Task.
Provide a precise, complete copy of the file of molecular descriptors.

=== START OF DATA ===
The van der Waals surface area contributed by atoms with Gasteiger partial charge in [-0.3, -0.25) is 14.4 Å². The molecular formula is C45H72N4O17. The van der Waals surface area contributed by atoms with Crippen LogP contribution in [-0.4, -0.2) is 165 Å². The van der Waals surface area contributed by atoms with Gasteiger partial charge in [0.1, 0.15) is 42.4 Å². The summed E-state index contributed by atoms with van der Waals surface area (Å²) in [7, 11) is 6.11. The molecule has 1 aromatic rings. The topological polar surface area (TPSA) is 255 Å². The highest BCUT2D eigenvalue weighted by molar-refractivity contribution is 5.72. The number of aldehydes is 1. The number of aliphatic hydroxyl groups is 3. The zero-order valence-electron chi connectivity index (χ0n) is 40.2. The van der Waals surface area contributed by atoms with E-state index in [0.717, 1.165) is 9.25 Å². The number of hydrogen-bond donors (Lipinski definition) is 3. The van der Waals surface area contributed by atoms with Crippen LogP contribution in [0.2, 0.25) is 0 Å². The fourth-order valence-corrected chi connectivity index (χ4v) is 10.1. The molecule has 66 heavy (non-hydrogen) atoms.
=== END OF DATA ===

The van der Waals surface area contributed by atoms with Gasteiger partial charge in [-0.3, -0.25) is 14.4 Å². The molecular formula is C45H72N4O17. The van der Waals surface area contributed by atoms with Crippen LogP contribution in [-0.4, -0.2) is 165 Å². The van der Waals surface area contributed by atoms with Gasteiger partial charge in [0.1, 0.15) is 42.4 Å². The summed E-state index contributed by atoms with van der Waals surface area (Å²) in [7, 11) is 6.11. The molecule has 1 aromatic rings. The topological polar surface area (TPSA) is 255 Å². The highest BCUT2D eigenvalue weighted by molar-refractivity contribution is 5.72. The number of aldehydes is 1. The number of aliphatic hydroxyl groups is 3. The zero-order valence-electron chi connectivity index (χ0n) is 40.2. The van der Waals surface area contributed by atoms with E-state index in [0.717, 1.165) is 9.25 Å². The number of hydrogen-bond donors (Lipinski definition) is 3. The van der Waals surface area contributed by atoms with Crippen LogP contribution in [0.2, 0.25) is 0 Å². The fourth-order valence-corrected chi connectivity index (χ4v) is 10.1. The molecule has 66 heavy (non-hydrogen) atoms.